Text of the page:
Bee Rowlatt is a BBC journalist looking for an Iraqi woman to interview. She’s married to a journalist, has two little girls, and leads a fairly normal life in London. May Witwit is an English professor living in Iraq, teaching things like freedom and democracy to female students who have never had those privileges. When Bee gets into contact with May, they start emailing each other and soon develop an incredibly close relationship. As the danger to May escalates, Bee’s worry overcomes her and the friends hatch a plan to get May and her husband out of Baghdad for good.
I loved this book in so many different ways. It was eye-opening, poignant, and just flat out amazing. I’m not even sure I can effectively review it – I kind of just want everyone to read it right this minute.
The book is not really a memoir, it’s just a record of every email sent between Bee and May over the course of two years, during which they meet, grow close enough to call one another sisters, and desperately try to get May out of her life-threatening situation. It’s also not at all about Jane Austen, but I didn’t particularly care. May is an English professor and that’s about as far as it goes – but the title isn’t what is important here.
At first it was the differences between their lives that struck me – both are intelligent women with incredibly vivid personalities, but location has its effects. Bee’s biggest problems are that her girls frustrate her and she has fights with her husband occasionally, especially when he goes on work trips for weeks. She has laundry to do, meals to cook, and works part-time. Her life was so familiar to me, which put it in even more vivid contrast with May’s life.
May is at risk every single day. Bombs drop next door to her house, her friends and colleagues are killed, and her life is personally threatened. She could die at any moment and Bee often expresses the worry that she might just never hear from May again. Because her husband is a Sunni and their marriage has ostracized them from their families, she has to support them both. In times of danger, he simply can’t leave the house. The obstacles that prevent them from even emigrating to a neighboring country are absolutely immense and often ridiculous. May actually laments that things were more organized when Saddam was in control, which I just couldn’t believe.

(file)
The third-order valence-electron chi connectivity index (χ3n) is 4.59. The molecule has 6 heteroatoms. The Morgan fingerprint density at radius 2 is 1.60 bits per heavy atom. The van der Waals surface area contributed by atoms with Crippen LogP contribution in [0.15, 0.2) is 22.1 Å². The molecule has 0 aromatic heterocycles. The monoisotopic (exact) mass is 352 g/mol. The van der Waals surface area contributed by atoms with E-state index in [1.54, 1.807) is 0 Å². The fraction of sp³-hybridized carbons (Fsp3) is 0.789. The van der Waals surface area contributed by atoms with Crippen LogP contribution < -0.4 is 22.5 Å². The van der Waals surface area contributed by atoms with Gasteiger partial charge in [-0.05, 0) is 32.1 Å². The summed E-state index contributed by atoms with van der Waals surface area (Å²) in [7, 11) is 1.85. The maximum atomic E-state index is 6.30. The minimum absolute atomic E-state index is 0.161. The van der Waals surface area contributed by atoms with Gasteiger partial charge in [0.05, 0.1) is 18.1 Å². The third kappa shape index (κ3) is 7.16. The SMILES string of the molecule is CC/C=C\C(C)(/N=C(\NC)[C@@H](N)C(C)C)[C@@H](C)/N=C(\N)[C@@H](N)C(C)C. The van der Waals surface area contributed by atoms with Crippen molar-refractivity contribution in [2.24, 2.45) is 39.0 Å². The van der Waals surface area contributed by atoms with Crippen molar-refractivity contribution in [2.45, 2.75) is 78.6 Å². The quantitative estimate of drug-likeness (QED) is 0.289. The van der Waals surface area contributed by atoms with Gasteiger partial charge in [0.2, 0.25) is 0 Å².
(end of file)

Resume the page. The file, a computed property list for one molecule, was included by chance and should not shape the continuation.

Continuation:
There was some political comment in the book, of course – May hates the Americans’ presence and feels they’ve made her life worse, which made me so sad, but I could unfortunately see her point. I think anyone would hate the people who brought danger and war to their doorstep, no matter how well-meaning. The asylum issue was mentioned again and as usual the women establish that it’s virtually impossible to attain asylum in the UK, especially because you have to get there to do it and they won’t let you in if you’re actually claiming asylum. They go the academia route instead and try to get May out with a student visa so she can do her PhD.
I just loved the relationship that developed between the two women – it felt so real to me. They also sometimes talk on the phone or send text messages, which left unfortunate little gaps in the narrative. I was greedy for all of their contact, really. It was incredible to read about two women with entirely different life experiences just connecting. I feel like this sort of story can go a long way towards reminding us that we’re all people, no matter what religion or skin color – it genuinely doesn’t matter, and I wish that it didn’t in reality to so many.
I think what I can’t sum up so easily is that Talking About Jane Austen in Baghdad moved me incredibly. I was cheering for May the whole way and at times I could easily have broken into tears. Their story was just amazing and I hope that more people read it and learn that the differences between us aren’t really so immense after all.
I am an Amazon Associate. I borrowed this book from my local library.